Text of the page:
The Legitimate Peaky Blinders festival will be held in Birmingham & Boston (and possibly London) next year and we'll be there.

You can find Claire's photos HERE

See you soon!


  1. Great photos and it sounds like lots of fun, if a little frustrating at times regarding organisation.
    You both look amazing and I'm not at all surprised you were commented on all day. xxx

  2. I started watching the first episode of the first series on the August bank holiday and am now totally addicted. My son and his housemates dressed up as Peaky Blinders last year...they had their photo taken in the dark on one of the cobbled Chester streets in the rain. They really looked the part. I am very taken with the very complex character of Thomas Shelby and Polly is fab Arilx

  3. Paul Simemon from The Clash? Be still my heart.

  4. How awesome! What a unique idea for a festival.

    I had to stop watching the series last year. I found it too violent but I love the overall style of the era.

    You both looked fab.


  5. Can I just say how much I am in love with your friends mustard colored dress! I love the period style-sing me up for it all now.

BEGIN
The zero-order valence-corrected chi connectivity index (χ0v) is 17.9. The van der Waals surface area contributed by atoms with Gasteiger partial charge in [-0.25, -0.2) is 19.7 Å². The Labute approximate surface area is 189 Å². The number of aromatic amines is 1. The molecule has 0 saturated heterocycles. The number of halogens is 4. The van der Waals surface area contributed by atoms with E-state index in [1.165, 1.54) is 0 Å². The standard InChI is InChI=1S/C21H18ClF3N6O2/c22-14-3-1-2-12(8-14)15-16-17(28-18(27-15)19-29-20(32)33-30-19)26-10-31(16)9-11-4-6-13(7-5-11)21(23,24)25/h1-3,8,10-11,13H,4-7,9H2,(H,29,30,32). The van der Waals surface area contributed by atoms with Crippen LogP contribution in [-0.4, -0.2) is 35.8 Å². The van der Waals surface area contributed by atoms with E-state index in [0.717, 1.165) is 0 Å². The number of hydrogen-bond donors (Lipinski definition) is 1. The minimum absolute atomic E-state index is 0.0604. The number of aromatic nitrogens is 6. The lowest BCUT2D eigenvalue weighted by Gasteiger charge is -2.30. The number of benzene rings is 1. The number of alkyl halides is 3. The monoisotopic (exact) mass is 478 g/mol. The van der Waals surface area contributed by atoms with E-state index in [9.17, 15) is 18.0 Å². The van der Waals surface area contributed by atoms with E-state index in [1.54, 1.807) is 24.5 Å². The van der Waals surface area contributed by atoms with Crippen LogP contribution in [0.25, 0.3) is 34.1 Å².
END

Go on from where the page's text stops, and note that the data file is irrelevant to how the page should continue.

6. Omggggg!! Never heard of the show, but it sounds amazing!! The festival looks so so so awesome!!! You both look incredible--- pretty awesome day!!

  7. Sounds like a fun festival. Be sure to give them your feedback, with all of your festival experience hopefully they will listen :)

  8. Vix, this was great and all the more so because I was not expecting another post before your trip!
    Surely this must be the first time in history that our Midland accent has been in style!
    We love the show, thanks for the super tour of your day.

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  10. I think I heard of Peaky Blinders but I haven't seen it yet. The series sounds absolutely fascinating. You look fabulous dressed in all red and your friend looked wonderful in her dress too...love the vintage vibes. I love period dramas and one thing I adore is seeing all those historical clothes. So great to see so many stylish people gathered there for Peaky Blinders festival.

  11. I've heard of the show, but we don't have it over here. I love that they basically built a festival around it for the fans. Too bad it wasn't signed and organized a bit better (doing up a map for attendees with a schedule on the back? That's not hard!). You look delightful in your red, Vix! I love that you just wore your everyday clothes, ha!

  12. Hello Vix. Hope you're well. Thankyou for the festival tour - looks wonderful. I'm not familiar with this series - might have to look into it. My favourite part, of course, was that gorgeous gypsy chalet. Did you get a chance to look inside? Also love how the women embraced tailored men's suits. You look lovely in red and I especially like your carpet bag. Loved Claire's brocade jacket too.